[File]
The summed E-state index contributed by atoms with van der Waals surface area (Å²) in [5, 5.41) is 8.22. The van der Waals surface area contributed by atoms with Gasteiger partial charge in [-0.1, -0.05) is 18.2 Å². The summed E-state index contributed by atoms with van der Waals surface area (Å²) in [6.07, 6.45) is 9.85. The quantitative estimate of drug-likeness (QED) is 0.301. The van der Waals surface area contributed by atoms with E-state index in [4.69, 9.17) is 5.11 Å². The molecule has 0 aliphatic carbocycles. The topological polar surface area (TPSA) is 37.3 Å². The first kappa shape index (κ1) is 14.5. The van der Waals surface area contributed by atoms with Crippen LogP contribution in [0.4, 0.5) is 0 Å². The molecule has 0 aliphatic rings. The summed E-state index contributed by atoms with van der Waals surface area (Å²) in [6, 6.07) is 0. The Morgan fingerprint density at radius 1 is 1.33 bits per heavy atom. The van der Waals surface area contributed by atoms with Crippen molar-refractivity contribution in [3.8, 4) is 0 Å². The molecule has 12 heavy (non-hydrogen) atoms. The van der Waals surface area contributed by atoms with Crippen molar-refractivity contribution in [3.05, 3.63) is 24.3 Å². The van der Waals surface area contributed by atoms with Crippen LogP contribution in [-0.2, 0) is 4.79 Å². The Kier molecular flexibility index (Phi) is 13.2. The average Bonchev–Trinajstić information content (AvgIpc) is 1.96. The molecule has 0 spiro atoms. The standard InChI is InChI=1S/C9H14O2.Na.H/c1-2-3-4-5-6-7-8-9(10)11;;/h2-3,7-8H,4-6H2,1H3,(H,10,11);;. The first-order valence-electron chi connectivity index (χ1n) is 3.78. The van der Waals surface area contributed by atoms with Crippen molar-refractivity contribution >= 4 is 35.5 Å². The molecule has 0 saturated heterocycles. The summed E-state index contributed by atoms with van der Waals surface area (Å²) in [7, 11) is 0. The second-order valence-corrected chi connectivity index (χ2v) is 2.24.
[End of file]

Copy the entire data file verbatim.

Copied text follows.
The summed E-state index contributed by atoms with van der Waals surface area (Å²) in [5, 5.41) is 8.22. The van der Waals surface area contributed by atoms with Gasteiger partial charge in [-0.1, -0.05) is 18.2 Å². The summed E-state index contributed by atoms with van der Waals surface area (Å²) in [6.07, 6.45) is 9.85. The quantitative estimate of drug-likeness (QED) is 0.301. The van der Waals surface area contributed by atoms with E-state index in [4.69, 9.17) is 5.11 Å². The molecule has 0 aliphatic carbocycles. The topological polar surface area (TPSA) is 37.3 Å². The first kappa shape index (κ1) is 14.5. The van der Waals surface area contributed by atoms with Crippen LogP contribution in [0.4, 0.5) is 0 Å². The molecule has 0 aliphatic rings. The summed E-state index contributed by atoms with van der Waals surface area (Å²) in [6, 6.07) is 0. The Morgan fingerprint density at radius 1 is 1.33 bits per heavy atom. The van der Waals surface area contributed by atoms with Crippen molar-refractivity contribution in [3.8, 4) is 0 Å². The molecule has 12 heavy (non-hydrogen) atoms. The van der Waals surface area contributed by atoms with Crippen molar-refractivity contribution in [3.05, 3.63) is 24.3 Å². The van der Waals surface area contributed by atoms with Crippen LogP contribution in [-0.2, 0) is 4.79 Å². The Kier molecular flexibility index (Phi) is 13.2. The average Bonchev–Trinajstić information content (AvgIpc) is 1.96. The molecule has 0 spiro atoms. The standard InChI is InChI=1S/C9H14O2.Na.H/c1-2-3-4-5-6-7-8-9(10)11;;/h2-3,7-8H,4-6H2,1H3,(H,10,11);;. The first-order valence-electron chi connectivity index (χ1n) is 3.78. The van der Waals surface area contributed by atoms with Crippen molar-refractivity contribution >= 4 is 35.5 Å². The molecule has 0 saturated heterocycles. The summed E-state index contributed by atoms with van der Waals surface area (Å²) in [7, 11) is 0. The second-order valence-corrected chi connectivity index (χ2v) is 2.24.